By Rose Bowen
The pharmaceutical company Johnson & Johnson became the first in the drug industry to create a Bioethics panel of ethicists, doctors and patient advocates to respond to requests for access to experimental medicines, called “compassionate use.” This is only applicable to investigational drugs, or drugs that have not yet been approved by the Food and Drug Administration (FDA). Arthur Caplan, Director of the NYU Division of Medical Ethics, will lead the panel. He has written extensively on compassionate drug use, which gives desperate and terminally ill patients access to experimental treatments. The practice is legal but tightly restricted; although the FDA grants almost all requests for compassionate use before letting the drug companies, who are developing the unapproved treatment, decide. The Bioethics panel would make recommendations to J&J about how to respond to the increasing number of requests for compassionate drug use.
This will be an important first step towards a uniform policy on compassionate drug use between companies, which would make it much less confusing for terminally ill patients requesting the drugs. If those patients are not eligible to participate or live too far away from where clinical trials are conducted, there are only two ways to obtain the drug: either their doctors can request that the patient be part of an expanded access program to drugs in Phase III of development, or the patient’s doctor can apply for single patient access. The doctor then works with the drug company to supply the drug if it is a good fit for the patient.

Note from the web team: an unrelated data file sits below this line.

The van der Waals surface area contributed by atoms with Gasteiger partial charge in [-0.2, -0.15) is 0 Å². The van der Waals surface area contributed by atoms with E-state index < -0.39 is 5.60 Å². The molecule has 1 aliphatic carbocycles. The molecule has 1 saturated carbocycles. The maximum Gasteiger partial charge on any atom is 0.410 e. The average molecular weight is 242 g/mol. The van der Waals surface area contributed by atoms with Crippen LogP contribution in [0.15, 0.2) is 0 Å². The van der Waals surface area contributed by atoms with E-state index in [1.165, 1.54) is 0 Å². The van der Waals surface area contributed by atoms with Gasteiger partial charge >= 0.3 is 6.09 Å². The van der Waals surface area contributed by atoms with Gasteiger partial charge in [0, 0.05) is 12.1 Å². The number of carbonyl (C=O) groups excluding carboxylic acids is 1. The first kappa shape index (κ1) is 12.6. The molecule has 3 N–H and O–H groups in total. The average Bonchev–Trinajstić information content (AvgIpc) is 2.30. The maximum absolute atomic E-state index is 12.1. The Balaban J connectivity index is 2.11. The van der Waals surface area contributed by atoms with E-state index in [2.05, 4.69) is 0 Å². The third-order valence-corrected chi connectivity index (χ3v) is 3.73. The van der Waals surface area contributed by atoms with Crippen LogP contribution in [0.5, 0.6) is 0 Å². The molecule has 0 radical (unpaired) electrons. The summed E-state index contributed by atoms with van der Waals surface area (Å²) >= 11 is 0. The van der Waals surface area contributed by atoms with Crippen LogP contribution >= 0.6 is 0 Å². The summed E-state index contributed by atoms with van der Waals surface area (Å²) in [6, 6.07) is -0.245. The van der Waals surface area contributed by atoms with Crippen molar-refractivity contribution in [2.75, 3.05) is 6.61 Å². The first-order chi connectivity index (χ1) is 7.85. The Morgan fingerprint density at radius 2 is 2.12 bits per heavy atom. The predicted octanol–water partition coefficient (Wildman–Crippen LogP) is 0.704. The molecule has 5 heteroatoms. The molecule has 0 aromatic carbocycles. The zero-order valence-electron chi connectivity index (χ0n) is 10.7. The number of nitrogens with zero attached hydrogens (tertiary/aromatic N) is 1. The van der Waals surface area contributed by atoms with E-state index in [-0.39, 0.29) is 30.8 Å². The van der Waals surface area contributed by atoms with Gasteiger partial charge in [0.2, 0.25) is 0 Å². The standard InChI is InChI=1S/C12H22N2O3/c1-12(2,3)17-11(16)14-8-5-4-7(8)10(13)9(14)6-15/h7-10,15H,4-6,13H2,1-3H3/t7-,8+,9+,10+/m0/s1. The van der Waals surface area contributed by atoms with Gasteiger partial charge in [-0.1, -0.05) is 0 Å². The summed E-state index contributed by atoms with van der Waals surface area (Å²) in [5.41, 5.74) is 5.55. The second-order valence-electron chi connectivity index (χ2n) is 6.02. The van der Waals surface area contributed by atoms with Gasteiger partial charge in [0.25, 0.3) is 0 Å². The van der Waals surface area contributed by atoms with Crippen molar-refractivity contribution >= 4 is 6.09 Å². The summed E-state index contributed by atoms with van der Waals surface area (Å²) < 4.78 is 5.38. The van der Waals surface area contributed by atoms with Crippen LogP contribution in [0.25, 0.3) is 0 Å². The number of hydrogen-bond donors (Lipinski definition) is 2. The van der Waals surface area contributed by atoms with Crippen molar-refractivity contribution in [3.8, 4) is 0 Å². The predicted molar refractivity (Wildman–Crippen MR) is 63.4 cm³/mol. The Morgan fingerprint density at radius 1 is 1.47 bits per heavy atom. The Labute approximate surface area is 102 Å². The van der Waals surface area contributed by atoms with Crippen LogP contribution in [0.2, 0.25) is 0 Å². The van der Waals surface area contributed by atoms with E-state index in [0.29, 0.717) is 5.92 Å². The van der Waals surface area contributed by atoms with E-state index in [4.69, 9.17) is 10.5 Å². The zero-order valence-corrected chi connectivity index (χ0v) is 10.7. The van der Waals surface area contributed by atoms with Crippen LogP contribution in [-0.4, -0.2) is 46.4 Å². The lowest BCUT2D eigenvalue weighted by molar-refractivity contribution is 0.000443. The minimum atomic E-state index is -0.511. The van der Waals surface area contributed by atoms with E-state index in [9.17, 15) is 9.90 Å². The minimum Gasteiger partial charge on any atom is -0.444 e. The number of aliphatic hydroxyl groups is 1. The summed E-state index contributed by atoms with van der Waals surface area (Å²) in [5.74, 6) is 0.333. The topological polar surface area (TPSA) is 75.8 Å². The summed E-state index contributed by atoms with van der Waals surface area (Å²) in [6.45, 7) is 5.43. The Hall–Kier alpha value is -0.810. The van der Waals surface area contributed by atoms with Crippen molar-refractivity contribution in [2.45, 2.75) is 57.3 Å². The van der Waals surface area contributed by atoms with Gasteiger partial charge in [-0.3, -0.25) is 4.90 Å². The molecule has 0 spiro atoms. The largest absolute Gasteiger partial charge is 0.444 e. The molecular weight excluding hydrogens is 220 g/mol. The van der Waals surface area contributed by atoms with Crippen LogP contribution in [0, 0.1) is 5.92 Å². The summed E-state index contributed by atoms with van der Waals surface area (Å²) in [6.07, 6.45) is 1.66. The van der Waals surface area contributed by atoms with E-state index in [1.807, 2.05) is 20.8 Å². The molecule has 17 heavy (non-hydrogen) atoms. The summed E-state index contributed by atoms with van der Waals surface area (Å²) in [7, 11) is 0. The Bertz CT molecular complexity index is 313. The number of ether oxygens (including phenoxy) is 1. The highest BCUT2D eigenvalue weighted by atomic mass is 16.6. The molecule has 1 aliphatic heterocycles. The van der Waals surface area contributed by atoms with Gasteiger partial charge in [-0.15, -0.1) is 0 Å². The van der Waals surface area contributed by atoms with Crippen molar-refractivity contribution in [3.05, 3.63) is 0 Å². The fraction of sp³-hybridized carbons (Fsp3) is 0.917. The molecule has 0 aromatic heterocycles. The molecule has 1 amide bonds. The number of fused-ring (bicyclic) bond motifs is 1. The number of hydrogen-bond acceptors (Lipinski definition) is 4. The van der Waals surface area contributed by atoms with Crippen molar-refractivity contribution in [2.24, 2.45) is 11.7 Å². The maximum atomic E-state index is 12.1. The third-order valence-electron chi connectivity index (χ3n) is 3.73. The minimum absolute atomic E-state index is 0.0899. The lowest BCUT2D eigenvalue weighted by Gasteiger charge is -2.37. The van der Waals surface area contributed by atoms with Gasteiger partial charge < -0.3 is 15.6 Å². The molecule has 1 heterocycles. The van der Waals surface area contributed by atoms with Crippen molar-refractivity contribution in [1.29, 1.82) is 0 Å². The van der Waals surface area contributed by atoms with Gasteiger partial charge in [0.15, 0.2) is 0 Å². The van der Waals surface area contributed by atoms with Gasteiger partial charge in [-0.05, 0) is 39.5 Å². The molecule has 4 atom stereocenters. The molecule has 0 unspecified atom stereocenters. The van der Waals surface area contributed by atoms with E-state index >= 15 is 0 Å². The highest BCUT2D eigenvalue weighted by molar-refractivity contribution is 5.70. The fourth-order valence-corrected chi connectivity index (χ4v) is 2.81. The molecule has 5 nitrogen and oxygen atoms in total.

Companies such as J&J cannot simply grant all of the requests for compassionate drug use mostly due to the limited supply of such drugs. This could delay their approval and limit access for other patients who need the life-saving drug. In the case of the Ebola outbreak, too little of the experimental drug was available and the limited supply quickly ran out after being given mostly to American and European relief workers.
Sometimes when patients’ compassionate use requests are turned down, their families and advocates turn to social media to gain attention and plead their case. For example, “In 2014, the family of Josh Hardy, a 7-year-old boy suffering from a life-threatening infection, appealed to followers on Facebook and Twitter after Chimerix, a company that was developing an experimental antiviral treatment, turned down their request” (The New York Times 5/7/15). While this is sometimes a successful strategy, as in Josh’s case, this can create inequality in access to care and be unethical with regards to patients who are not social media campaign savvy. According to Dr. Caplan, “If we’re going to talk about fairness in providing experimental drugs, we can’t have a system that favors those who are savvy with social media or who have resources” (BU Today 3/18/15).
Another obstacle is cost – drug companies do not always pay for the treatments, and insurance companies generally do not cover them. The unapproved drugs may also not work or cause more harm than good and further shorten the patient’s life. The J&J panel will have the tough job of making recommendations to the company about who should receive compassionate use in a fair and equitable way.
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